Tuesday, October 25, 2005

Tony Blair: Life could become much more difficult for Iran

Unlike Jack Straw, the British Foreign Minister who always goes out of his way not to utter a word that could in any way be construed as criticising Tehran's Regime, British Prime Minister Tony Blair has recently taken a much more sharply critical stance on Iran. In his interview tonight with Sky News, Mr Blair again pushed for some pretty strong language against mullahs, warning them to stop supporting terrorism and abide by the international rules over nuclear weapons. AFP reports:

British Prime Minister Tony Blair warned Iran that the country would face "a much more difficult life" if it did not improve its relations with Western states.

"Iran has to realise that there is the possibility of having a different relationship with the Western world but only on the basis of certain very clear things," Blair said in an interview broadcast on Sky News television at 8:00 pm (1900 GMT).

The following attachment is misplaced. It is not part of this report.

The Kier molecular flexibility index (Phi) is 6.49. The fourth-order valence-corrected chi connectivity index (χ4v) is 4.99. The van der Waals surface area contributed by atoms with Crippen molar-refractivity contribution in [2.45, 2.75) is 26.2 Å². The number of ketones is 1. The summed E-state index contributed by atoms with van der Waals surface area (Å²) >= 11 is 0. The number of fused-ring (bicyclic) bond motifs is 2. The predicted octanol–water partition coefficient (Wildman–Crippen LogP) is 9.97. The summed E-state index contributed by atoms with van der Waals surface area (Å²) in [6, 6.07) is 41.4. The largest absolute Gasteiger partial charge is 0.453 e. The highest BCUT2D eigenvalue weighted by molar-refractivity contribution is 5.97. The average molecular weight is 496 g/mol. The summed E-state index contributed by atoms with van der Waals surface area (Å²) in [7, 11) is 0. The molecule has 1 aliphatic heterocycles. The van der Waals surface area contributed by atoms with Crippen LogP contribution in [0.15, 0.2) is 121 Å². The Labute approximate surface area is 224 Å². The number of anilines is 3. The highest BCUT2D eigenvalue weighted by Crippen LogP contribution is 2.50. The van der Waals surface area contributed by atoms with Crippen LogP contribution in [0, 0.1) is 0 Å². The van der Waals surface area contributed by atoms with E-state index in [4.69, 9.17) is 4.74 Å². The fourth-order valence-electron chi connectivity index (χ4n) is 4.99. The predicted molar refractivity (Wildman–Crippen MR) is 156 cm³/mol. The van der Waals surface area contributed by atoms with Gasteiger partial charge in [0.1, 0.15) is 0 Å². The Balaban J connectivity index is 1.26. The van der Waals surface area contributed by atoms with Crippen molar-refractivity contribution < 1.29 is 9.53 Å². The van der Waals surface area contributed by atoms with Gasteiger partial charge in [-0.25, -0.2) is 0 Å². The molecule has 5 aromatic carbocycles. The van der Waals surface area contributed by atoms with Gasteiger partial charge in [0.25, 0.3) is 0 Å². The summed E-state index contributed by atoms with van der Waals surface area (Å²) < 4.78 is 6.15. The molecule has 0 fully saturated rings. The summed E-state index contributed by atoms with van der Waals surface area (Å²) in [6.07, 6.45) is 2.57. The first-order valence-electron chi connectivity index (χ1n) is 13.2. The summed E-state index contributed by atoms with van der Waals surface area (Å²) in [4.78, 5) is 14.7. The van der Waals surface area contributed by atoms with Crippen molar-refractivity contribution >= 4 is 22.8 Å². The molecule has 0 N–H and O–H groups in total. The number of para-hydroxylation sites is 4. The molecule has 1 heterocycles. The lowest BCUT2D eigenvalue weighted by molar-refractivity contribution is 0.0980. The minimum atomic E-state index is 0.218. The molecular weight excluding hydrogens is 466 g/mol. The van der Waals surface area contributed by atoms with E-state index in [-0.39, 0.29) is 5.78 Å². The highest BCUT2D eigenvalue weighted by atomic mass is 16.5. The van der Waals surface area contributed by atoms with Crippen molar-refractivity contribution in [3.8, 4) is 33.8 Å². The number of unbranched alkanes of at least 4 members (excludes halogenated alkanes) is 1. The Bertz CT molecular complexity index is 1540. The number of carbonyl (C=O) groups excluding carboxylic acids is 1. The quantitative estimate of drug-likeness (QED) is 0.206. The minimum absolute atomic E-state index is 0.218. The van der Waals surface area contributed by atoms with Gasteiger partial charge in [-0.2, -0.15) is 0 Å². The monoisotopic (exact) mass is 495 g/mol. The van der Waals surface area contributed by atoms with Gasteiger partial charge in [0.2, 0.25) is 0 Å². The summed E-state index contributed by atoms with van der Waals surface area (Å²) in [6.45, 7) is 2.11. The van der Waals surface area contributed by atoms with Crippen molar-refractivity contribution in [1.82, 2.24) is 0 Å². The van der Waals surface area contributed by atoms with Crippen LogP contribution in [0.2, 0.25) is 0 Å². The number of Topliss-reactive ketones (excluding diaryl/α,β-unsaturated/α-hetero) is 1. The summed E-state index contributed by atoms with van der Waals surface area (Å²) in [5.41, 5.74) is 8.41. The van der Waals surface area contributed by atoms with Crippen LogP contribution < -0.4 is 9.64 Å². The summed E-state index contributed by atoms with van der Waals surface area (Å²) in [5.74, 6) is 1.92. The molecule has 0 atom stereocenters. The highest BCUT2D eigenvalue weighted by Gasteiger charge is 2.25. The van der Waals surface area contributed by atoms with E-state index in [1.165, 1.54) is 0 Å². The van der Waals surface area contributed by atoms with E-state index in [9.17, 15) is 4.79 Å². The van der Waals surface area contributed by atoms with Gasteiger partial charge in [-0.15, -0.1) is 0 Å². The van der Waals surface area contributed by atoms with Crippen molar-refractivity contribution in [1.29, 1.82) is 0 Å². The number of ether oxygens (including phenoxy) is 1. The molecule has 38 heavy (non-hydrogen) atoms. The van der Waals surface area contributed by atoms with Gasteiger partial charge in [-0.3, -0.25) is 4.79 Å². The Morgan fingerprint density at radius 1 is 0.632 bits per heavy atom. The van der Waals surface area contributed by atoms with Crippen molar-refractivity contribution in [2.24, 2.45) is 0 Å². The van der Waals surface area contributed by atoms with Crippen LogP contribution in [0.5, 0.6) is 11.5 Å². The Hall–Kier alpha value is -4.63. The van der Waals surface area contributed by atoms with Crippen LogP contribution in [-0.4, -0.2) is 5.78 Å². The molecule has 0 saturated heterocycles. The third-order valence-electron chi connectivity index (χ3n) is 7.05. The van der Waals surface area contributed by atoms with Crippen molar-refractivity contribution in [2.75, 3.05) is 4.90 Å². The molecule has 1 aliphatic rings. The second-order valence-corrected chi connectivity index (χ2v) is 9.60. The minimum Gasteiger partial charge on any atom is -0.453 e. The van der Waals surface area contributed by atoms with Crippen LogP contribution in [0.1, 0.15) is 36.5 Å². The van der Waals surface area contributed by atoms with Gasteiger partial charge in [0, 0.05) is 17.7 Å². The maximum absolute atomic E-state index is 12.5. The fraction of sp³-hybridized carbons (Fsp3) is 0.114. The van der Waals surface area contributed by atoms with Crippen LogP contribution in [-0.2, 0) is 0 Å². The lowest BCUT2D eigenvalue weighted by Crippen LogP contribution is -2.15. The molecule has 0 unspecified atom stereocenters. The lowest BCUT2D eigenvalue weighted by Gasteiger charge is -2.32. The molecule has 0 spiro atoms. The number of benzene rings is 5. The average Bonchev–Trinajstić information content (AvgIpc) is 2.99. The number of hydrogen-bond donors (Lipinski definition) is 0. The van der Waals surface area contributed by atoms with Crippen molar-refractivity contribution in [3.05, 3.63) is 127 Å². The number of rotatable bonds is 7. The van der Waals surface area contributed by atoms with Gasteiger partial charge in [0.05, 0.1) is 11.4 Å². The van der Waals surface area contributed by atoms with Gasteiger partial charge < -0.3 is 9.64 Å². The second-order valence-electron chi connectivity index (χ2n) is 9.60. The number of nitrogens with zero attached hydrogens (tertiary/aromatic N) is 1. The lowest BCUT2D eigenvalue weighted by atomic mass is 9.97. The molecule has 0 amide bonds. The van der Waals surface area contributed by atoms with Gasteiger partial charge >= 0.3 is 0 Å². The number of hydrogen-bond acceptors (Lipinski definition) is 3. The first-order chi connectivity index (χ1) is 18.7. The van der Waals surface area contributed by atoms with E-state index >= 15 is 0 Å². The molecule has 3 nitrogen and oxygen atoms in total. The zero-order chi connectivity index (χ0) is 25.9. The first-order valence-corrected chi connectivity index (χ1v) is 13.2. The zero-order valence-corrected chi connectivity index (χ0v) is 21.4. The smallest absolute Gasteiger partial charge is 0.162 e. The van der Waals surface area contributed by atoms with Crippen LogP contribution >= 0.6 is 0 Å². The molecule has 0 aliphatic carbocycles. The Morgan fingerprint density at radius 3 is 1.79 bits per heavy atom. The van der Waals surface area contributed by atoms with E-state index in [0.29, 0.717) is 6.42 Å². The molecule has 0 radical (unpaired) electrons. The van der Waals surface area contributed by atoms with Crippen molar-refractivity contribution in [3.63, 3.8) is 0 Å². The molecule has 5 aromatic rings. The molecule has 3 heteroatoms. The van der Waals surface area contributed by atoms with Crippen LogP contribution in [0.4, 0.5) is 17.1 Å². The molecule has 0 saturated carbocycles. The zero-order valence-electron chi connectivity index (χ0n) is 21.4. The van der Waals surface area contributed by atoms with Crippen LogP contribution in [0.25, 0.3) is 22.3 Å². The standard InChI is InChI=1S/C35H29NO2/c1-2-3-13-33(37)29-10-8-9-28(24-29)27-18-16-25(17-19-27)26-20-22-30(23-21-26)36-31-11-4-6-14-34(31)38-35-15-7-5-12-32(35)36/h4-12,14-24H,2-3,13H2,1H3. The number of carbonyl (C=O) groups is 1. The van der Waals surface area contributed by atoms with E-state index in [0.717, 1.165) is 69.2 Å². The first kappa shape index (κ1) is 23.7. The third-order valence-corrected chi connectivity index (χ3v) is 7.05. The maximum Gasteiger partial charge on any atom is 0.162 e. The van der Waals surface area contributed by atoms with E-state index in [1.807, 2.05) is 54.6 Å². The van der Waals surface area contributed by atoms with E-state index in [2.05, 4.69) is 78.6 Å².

"If they don't do this then I think they should understand it is very difficult for people to have a different relationship with them," Blair said."And if they continue to do it, they continue to really defy proper rules of behaviour in the international community, then life will become a lot more difficult."

However Blair attempted to play down fears of military action against Tehran while not excluding it totally."People are asking 'are we about to go and invade Iran?' It is important that fear is laid to rest. Nobody is talking about that, nobody is planning for it, nobody is wanting to do it," the British prime minister said.

However Blair added: "You don't ever take any option off the table."

Iran denies allegations by the United States that it has sought to develop nuclear weapons, and insists it needs nuclear energy to replace oil stocks when they run out.

Talks on the nuclear issue between Iran and the so-called EU-3 -- Britain, France and Germany -- broke down in August after Tehran ended a freeze on uranium fuel cycle work.

Earlier this month Iran reiterated its refusal to suspend uranium fuel work, as sought by the three European states as a precondition of resuming talks with Tehran.The United States and the EU-3 have been lobbying members of the International Atomic Energy Agency (IAEA), the UN's nuclear watchdog, to refer Iran to the UN Security Council over its nuclear activities.